Jimmy Redmon

The biggest name in wakeboarding isn’t someone who’s been in every single wakeboarding video since 1993. And the biggest name in wakeboarding isn’t someone who’s been in every single WBM issue since 1993 either. But whether you know it or not, he’s been there, behind the scenes, shaping the direction of our sport since before you knew what a wakeboard was. Since 1985, when he created Redline Designs, Jimmy Redmon’s been the trend-setter in wakeboard design. Since 1990 when he co-created the World Wakeboard Association, Redmon’s been the primary force surrounding the development of amateur wakeboarding. And since 1992, he’s been the chief judge on the pro tour, determining who the sport’s biggest and best stars are and are going to be. So, it really doesn’t matter that you haven’t seen him on these pages, or in the videos – what matters is that he’s been there all along.

So where did this whole thing start? You, wakeboarding, shaping …
As a kid, I always wanted to make things; I would make my own skateboards and went through that whole trip, competing on skateboards and all that. And then I met these guys next door who were making surfboards in their garage. I didn’t find out until years later when I was in a trade show in California – but one of those guys was Ken Bradshaw. Anyhow, I was captivated by it and wanted to do that more than anything, so when I got into surfing and got my own boards, I just started working on my own stuff. I eventually got a job after school working in a shop, fixing dings and stuff like that, and I shaped my first board at 17. It wasn’t until I moved to Austin to study architecture that I first went water skiing, and all I kept wanting to do was drag a hand, do bottom turns and go off the lip. So I started thinking, went back to the factory, and shaped a little board. First ride, I hit the lip and just launched into the air. That board only lasted about 45 minutes but by then I was hooked.

Then what?
Well, I went back the next weekend, made another board, glassed it stronger, and it lasted two hours. And what happened is every time I would go out riding these things, people would stop and go, “Whoa! That’s killer. Where can I get one?” So I started making boards by hand for some locals. Basically it got to a point where I felt like, if I’m in my 30s sitting in some architect’s office and this is a huge sport, I’m going to kick myself. I didn’t want to have one of those regrets, so I came home one weekend with 205 hours in college and announced to my folks that I was going to make wakeboards ’cause it was going to be a sport one day. And that’s where Redline Designs started.


Why isn’t Redline still around today?
We couldn’t make a profit. At the time, the only other board out there was the Skurfer, but it was $100 cheaper, not as good, but that really didn’t matter. Nobody knew what a wakeboard was anyway.

Is that when you first met Tony Finn?
Yes. He actually gave me a backhanded compliment one day. He came up to our booth at a show and was looking at our boards and said, “Not bad.” I turned around and said, “What do you mean, not bad? They’re better than yours.” And he said, “You’re right, but the market’s not ready for your board yet.” And he was right.

So when did you two finally team up?
Well, even though Redline went under, I still wanted to stay involved in whatever was going to happen, and there was a need to get a way to judge people that wasn’t totally like trick skiing, so we started putting together rules for local contests – that’s were the idea ffor the WWA came from. Then in ’91, the water-ski tour called and asked me to judge a contest they were going to have. (They wanted to see if wakeboarding would work on the pro tour.) Finn was there doing some em-ceeing, but what was funny was that neither one of us were involved with making wakeboards at that time (I was doing Sano and he was doing some golf thing), and I remember I got out of the boat at the end of the day and I said to him, “Are you thinkin’ what I’m thinkin’?” and he said, “Yeah, man, this sucks. We started this thing and here we are pumping it up for someone else.” And I said, “Well, what are we going to do about it?” He told me to start working on designs and he’d find somebody who wanted to make wakeboards, and that’s what he did.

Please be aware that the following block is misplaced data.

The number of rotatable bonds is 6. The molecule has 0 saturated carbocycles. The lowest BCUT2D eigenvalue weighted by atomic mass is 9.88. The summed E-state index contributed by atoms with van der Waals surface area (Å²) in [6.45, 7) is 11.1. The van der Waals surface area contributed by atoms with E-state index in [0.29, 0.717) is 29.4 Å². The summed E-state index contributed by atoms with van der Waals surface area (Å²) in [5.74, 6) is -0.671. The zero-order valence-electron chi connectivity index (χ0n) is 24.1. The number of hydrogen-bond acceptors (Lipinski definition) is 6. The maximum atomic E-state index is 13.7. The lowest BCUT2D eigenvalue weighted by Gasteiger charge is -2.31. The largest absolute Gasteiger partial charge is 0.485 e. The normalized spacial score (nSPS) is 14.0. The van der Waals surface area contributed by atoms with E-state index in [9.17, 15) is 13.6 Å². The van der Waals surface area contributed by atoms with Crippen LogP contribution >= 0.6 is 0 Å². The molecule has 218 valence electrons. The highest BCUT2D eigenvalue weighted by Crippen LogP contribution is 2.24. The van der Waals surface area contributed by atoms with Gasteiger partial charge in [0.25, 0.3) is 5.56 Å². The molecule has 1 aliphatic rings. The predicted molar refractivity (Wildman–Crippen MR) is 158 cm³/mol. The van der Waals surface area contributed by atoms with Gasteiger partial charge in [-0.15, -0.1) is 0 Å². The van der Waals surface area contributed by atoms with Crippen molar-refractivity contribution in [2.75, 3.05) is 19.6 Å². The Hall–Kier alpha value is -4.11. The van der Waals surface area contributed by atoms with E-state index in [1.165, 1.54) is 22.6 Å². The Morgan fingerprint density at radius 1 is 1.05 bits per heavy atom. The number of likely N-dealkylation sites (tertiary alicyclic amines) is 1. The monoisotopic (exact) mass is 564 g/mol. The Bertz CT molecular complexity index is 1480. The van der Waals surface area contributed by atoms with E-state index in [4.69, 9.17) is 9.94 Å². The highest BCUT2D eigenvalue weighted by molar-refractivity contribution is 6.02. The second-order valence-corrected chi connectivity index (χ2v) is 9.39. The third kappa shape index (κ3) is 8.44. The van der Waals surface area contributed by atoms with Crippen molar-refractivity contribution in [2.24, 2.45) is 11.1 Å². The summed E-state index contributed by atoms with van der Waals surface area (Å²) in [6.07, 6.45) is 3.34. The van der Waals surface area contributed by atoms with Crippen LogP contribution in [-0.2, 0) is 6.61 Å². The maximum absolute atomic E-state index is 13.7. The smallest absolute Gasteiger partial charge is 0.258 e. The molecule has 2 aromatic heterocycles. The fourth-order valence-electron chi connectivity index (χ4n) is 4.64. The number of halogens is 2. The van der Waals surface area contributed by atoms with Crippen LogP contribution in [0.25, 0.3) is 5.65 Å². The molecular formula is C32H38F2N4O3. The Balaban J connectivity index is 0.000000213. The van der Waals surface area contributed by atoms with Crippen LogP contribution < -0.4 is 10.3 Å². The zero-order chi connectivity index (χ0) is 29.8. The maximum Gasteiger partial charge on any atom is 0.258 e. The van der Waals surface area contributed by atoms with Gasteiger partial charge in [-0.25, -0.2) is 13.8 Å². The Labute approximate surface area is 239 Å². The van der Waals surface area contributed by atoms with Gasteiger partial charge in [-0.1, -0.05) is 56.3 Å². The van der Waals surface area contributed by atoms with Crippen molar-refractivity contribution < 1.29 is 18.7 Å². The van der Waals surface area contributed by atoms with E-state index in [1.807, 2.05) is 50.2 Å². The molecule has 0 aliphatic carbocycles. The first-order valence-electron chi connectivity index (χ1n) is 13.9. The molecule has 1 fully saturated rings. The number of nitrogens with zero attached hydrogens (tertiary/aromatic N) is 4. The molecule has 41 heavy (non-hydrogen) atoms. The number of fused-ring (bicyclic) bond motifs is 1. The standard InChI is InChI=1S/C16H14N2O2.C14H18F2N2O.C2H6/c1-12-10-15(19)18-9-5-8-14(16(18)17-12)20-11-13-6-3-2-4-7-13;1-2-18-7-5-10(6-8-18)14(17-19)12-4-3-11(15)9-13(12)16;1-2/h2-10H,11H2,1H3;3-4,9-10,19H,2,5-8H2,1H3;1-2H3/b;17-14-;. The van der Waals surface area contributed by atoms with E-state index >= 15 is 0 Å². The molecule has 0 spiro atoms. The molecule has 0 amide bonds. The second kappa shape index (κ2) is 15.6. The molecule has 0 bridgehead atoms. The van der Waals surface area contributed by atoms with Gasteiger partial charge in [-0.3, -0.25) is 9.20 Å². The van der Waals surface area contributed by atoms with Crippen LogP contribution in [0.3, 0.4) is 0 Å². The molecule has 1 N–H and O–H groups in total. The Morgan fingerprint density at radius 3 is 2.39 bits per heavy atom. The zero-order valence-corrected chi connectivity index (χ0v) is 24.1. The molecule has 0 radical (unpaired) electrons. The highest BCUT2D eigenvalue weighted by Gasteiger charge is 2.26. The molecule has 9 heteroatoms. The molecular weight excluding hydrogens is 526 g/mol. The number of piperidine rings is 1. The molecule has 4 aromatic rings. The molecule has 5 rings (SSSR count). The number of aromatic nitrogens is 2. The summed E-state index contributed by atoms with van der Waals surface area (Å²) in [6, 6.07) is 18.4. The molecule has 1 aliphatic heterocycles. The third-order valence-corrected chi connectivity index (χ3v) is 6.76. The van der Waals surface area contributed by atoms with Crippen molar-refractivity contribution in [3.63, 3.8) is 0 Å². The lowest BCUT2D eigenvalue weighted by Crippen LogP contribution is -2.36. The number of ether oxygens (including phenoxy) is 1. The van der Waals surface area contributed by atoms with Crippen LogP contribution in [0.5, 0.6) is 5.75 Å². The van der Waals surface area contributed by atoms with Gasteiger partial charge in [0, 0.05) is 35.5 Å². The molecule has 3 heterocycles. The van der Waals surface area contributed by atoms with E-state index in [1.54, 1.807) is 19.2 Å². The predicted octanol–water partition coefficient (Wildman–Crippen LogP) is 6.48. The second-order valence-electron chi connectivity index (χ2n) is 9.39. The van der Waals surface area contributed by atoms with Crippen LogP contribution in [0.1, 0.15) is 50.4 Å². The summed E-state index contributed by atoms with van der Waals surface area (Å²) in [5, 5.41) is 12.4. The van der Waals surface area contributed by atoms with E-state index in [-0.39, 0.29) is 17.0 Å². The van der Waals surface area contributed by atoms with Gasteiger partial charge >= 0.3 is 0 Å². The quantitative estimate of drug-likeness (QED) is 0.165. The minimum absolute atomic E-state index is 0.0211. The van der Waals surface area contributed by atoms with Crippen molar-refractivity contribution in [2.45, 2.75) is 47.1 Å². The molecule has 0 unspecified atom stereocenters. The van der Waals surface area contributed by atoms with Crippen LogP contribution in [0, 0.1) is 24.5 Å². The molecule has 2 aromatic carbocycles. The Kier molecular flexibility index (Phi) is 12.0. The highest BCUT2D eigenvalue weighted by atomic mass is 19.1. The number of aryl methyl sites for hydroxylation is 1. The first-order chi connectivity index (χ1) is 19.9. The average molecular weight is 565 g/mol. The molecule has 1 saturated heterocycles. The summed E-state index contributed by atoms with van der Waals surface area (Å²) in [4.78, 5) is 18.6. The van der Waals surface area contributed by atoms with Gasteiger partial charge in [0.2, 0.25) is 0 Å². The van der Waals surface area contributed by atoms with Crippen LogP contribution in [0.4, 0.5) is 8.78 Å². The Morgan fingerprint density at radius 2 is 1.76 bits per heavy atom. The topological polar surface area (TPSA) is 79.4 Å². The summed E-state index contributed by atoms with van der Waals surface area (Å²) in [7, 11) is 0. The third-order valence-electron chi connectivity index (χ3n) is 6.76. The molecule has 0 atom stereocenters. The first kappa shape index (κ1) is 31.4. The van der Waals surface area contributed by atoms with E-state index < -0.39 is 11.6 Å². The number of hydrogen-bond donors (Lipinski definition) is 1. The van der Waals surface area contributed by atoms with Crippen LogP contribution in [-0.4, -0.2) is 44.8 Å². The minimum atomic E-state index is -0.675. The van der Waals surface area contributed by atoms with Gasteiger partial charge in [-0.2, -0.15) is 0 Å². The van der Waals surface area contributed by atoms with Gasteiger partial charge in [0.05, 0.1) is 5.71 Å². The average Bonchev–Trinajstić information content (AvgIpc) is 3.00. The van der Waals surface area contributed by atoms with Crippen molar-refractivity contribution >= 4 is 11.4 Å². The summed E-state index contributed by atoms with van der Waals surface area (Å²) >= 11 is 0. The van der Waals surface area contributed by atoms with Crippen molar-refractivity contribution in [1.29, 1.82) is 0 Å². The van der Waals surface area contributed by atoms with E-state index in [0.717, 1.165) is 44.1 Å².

What I want to know is, where do your ideas come from?
Hmmm … anywhere and anything really. First, and the most obvious, is watching wakeboarding – seeing what works, figuring out why someone fell, hearing people’s comments, stuff like that. A lot of ideas come from surfing, trying different boards and from snowboarding, feeling how the edges and rails work; a lot of them just come from playing with a garden hose on a prototype. It’s just thinking like water, thinking what do you want it to do and how you are going to make it happen.

So you’ve got a lot of things going on here: chief designer at Liquid Force, president of the WWA, chief judge on tour … you’re spread pretty thin.

Do you see yourself staying in the
judging role?
As in, do I want to stay in the boat forever and have everyone that doesn’t win come to me all bummed out? No. But if my involvement can keep things moving forward and maintain the need for flexibility – what is wakeboarding this season, what didn’t work last season, what’s a fair and equitable way to determine point values – then yeah, I’ll stay in it. The thing that’s cool about judging is seeing someone go out there and really rip, put it all together when the pressure’s on. That’s pretty cool. When you see a little teeny kid get up for the first time, just the stoke on his face is amazing. Wow, if you could just bottle that excitement. … If I gave up judging, I wouldn’t have that perspective anymore. And that’s probably the biggest kick I get out of wakeboarding. Just thinking that I had something to do with making someone smile, I know it sounds like a cliche, but it’s all worthwhile.